Tuesday, November 28, 2006

More, better best books...

Now Discover magazine has a list of the 25 best ever science books, in the December Issue - with Darwin in the top two spots.

Like the RI event, this has the flaw that science books from all periods are treated as if they are the same kind of thing, so Newton, Galileo, Vesalius are equated with Weinberg and Dawkins... But some interesting entries on the full list.

There's an online vote for the best ever, too, open until mid-December.

Friday, November 24, 2006

Let them read books...

After noticing Tony Blair's recommendation of popular science books as an aid to science education the other week, I find the latest (2006) edition of the excellent annual Best American Science and Nature Writing takes a similar tack.

Guest editor Brian Greene (regular editor Tim Folger finds the pieces, the guest then chooses which ones go in the book) says he's been promoting this idea in the US for some time.

People ask him, he says, how to turn school students on to science. The problem, he reckons, is more how to offer a curriculum which does not turn them off. "I've been advocating that schools introduce a new course, one in which students spend the entire term reading and discussing a wide selection of compelling popular science books and articles".

He doesn't say what to choose, beyond materials "that cut a wide swath through the sciences, from their established underpinnings up to cutting edge research".

A whole term would never fit in with the National Curriculum, but I've wondered for a while why schools in Britain don't make more use of popular science books, so much more appealing than the average GCSE or A-level text.

But which ones?

Friday, November 17, 2006

on accuracy

Someone with a sharper scientific eye than me pointed out today that Primo Levi makes some rather obvious mistakes about photosynthesis in Carbon, probably the most celebrated chapter of The Periodic Table.

This doesn't detract from his poetic style. But does it weaken the claim that it deserves to be regarded as the best science book ever? I think so.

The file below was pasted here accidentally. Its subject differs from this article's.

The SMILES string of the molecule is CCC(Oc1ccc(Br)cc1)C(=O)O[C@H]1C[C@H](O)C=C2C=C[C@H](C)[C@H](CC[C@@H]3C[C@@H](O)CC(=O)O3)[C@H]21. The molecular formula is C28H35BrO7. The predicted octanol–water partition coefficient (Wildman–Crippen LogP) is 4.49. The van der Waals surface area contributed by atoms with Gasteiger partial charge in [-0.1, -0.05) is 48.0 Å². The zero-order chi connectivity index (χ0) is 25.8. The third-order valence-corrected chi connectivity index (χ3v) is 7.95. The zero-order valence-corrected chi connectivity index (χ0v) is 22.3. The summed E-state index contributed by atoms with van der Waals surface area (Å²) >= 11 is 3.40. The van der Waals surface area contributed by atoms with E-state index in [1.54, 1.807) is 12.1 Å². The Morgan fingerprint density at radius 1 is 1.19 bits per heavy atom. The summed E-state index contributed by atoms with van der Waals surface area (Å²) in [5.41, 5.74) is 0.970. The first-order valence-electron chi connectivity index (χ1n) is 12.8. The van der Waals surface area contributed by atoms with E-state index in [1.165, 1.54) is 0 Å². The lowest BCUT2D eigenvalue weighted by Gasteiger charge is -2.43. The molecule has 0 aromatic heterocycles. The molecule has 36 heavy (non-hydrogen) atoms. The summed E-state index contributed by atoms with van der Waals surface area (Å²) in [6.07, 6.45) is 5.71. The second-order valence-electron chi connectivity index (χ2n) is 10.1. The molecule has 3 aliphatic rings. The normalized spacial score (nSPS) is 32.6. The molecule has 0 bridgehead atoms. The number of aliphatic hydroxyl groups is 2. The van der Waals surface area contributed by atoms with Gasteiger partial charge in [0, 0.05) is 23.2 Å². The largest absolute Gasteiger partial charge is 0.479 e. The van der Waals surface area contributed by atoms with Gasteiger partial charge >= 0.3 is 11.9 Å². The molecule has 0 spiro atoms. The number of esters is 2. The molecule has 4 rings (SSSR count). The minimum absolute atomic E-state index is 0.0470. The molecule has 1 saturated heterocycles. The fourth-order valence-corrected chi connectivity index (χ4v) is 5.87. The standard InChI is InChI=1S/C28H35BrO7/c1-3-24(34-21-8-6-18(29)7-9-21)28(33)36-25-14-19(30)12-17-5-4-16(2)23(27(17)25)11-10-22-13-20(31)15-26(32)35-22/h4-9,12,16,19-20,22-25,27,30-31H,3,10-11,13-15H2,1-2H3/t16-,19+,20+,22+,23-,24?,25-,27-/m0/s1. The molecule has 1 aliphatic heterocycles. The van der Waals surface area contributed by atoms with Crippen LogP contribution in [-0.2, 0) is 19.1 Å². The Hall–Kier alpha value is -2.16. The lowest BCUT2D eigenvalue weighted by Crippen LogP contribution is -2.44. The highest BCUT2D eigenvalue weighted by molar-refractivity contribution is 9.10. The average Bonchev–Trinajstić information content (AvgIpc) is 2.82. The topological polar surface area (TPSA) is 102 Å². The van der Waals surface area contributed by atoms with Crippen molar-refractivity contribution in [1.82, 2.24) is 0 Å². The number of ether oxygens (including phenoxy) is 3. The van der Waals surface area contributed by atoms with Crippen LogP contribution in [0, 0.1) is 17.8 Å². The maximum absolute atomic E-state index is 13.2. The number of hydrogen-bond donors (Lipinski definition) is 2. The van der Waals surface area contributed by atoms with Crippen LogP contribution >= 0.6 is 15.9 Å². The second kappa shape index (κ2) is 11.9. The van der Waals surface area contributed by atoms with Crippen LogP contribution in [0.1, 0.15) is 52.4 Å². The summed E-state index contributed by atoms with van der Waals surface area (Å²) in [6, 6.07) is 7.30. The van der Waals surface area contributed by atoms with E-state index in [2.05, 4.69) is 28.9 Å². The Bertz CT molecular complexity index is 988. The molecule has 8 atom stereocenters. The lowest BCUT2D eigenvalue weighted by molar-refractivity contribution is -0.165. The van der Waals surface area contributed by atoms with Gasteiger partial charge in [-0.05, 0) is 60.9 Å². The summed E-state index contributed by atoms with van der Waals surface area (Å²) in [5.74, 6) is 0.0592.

Monday, November 06, 2006


Thouhgtful piece in the New York Times, which argues that the traditional "great man" science biography needs rethinking because modern research is all about collaboration and orchestrated effort. (Thanks to Tom Miller for pointing this out).

I don't believe it myself (the death of biography, not the teamwork). Publishers and readers like biographies, however historiographically teeth-grinding they turn out to be. Even better if the media can create a personal opposition to portray an issue - as with Venter and Sulston over ownership of the human genome. And both now have books devoted to them.

But Peter Dizikes' piece says a lot of other interesting things, too. He also lists some scientists ripe for biographical treatment including (according to Dan Kevles) Carl Sagan. That's odd: I've read two biographies of Sagan already.

Anyway, you can read Dizikes' piece here.

Friday, November 03, 2006

a leader speaks

"We need to make science popular again - to bring it back to people. We have seen recently some excellent popular books - Steve Jones, Richard Dawkins, Steven Hawking, Bill Bryson, whose A Short History Of Nearly Everything sold over two million copies and which was sent to every secondary school".

Thus Tony Blair, in his speech today about how Britain's path to the future is "lit by the brilliant light of science". Shades of the white heat...

Wonder how Richard Dawkins feels about being singled out by the great statesman/war criminal (delete which is ever is inapplicable)?